A job for Powerbetter
The British company Powerbetter Developments Ltd has been using different techniques for subsoil improvement on a project-specific basis since 1988. It has also been using BOMAG polygonal rollers for several years. The specialists from Leeds are regarded as pioneers in the industry and have acquired their unique know-how repeatedly and in a wide variety of projects in road construction, building residential complexes and leisure facilities or, on a larger scale, in airport expansion. Powerbetter continues to refine the methods and processes for efficient subsoil improvement, always working closely with local authorities. Powerbetter was also commissioned with the subsoil improvement measures in Castletownroche.
Cost-effective with the 26-tonne polygonal roller
Dynamic soil compaction using heavy single drum rollers (or heavy plates) has been common practice on earthworks sites for decades. However, depending on the soil type, it is only possible to achieve effective depths of up to 1 m.
With the polygonal roller, the penetration of a classic single drum roller can be significantly increased. Depending on the soil, BOMAG's BW 226 DI achieves a depth effect of 2 to 3 m.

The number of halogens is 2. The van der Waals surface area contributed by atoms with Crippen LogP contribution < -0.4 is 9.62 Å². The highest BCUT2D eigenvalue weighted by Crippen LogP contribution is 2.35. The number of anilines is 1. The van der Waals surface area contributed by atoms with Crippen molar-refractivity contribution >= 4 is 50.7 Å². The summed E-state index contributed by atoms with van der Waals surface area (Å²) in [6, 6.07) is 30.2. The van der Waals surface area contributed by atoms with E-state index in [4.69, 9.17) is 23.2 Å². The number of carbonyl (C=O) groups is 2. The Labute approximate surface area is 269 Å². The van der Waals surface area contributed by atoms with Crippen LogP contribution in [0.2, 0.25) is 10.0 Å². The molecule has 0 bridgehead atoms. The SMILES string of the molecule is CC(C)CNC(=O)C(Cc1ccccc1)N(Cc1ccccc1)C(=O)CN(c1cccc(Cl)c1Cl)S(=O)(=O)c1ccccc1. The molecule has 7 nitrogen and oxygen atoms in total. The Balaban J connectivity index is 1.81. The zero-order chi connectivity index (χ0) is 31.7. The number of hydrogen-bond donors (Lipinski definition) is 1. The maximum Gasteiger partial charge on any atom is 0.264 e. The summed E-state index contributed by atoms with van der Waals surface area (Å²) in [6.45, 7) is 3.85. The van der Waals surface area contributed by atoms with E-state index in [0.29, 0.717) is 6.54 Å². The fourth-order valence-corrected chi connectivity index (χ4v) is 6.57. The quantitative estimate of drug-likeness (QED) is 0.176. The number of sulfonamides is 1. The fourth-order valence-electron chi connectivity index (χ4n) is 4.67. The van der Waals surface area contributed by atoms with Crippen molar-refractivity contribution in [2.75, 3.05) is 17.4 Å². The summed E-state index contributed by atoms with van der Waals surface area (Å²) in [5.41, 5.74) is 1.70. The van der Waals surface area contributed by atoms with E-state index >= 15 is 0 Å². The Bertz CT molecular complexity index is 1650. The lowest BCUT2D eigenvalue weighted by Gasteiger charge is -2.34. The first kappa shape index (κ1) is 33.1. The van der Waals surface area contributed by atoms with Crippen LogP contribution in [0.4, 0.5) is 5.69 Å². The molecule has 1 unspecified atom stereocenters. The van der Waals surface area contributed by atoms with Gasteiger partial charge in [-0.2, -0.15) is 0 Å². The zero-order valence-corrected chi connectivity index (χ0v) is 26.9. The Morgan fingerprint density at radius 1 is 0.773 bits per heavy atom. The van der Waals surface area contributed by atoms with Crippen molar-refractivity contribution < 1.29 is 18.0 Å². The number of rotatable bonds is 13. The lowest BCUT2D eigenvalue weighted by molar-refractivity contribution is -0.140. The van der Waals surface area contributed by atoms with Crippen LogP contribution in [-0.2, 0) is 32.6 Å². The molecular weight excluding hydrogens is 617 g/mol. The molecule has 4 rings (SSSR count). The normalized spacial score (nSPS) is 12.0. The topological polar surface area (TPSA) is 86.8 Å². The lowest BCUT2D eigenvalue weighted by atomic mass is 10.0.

"In Castletownroche, the top 1.20 m is removed, and the two-metre deep soil layers below, which are too loose, are then compacted with BOMAG's BW 226 DI."
Dermot Kelly, Technical Director Powerbetter
The single drum rollers with polygonal drums developed by BOMAG have gained an excellent reputation worldwide thanks to their outstanding depth effect. They are deployed worldwide for ground improvement and compaction of very thick fill layers - in backfill projects, large-scale embankments in road building, airport construction and dam engineering, port expansions and land reclamation projects. Their significantly higher performance is particularly evident on gravelly, sandy, silty soils and stony mixed substrates.